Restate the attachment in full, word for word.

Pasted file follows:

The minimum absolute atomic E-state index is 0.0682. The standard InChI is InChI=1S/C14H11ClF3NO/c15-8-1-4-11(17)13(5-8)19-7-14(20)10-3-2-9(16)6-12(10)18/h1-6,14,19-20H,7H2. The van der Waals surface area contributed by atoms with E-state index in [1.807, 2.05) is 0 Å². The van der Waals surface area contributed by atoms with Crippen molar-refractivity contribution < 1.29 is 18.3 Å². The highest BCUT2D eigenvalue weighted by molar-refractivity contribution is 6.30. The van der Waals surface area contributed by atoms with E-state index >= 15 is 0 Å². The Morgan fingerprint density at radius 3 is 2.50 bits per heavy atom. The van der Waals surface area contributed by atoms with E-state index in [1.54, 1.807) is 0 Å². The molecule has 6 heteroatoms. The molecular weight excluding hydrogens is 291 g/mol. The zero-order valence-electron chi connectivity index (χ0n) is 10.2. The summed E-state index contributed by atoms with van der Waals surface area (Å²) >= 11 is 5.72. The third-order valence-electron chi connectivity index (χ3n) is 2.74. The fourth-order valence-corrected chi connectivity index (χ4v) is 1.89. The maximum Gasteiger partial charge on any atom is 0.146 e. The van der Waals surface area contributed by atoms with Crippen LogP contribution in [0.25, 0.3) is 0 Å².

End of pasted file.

The minimum absolute atomic E-state index is 0.0682. The standard InChI is InChI=1S/C14H11ClF3NO/c15-8-1-4-11(17)13(5-8)19-7-14(20)10-3-2-9(16)6-12(10)18/h1-6,14,19-20H,7H2. The van der Waals surface area contributed by atoms with E-state index in [1.807, 2.05) is 0 Å². The van der Waals surface area contributed by atoms with Crippen molar-refractivity contribution < 1.29 is 18.3 Å². The highest BCUT2D eigenvalue weighted by molar-refractivity contribution is 6.30. The van der Waals surface area contributed by atoms with E-state index >= 15 is 0 Å². The Morgan fingerprint density at radius 3 is 2.50 bits per heavy atom. The van der Waals surface area contributed by atoms with E-state index in [1.54, 1.807) is 0 Å². The molecule has 6 heteroatoms. The molecular weight excluding hydrogens is 291 g/mol. The zero-order valence-electron chi connectivity index (χ0n) is 10.2. The summed E-state index contributed by atoms with van der Waals surface area (Å²) >= 11 is 5.72. The third-order valence-electron chi connectivity index (χ3n) is 2.74. The fourth-order valence-corrected chi connectivity index (χ4v) is 1.89. The maximum Gasteiger partial charge on any atom is 0.146 e. The van der Waals surface area contributed by atoms with Crippen LogP contribution in [0.25, 0.3) is 0 Å².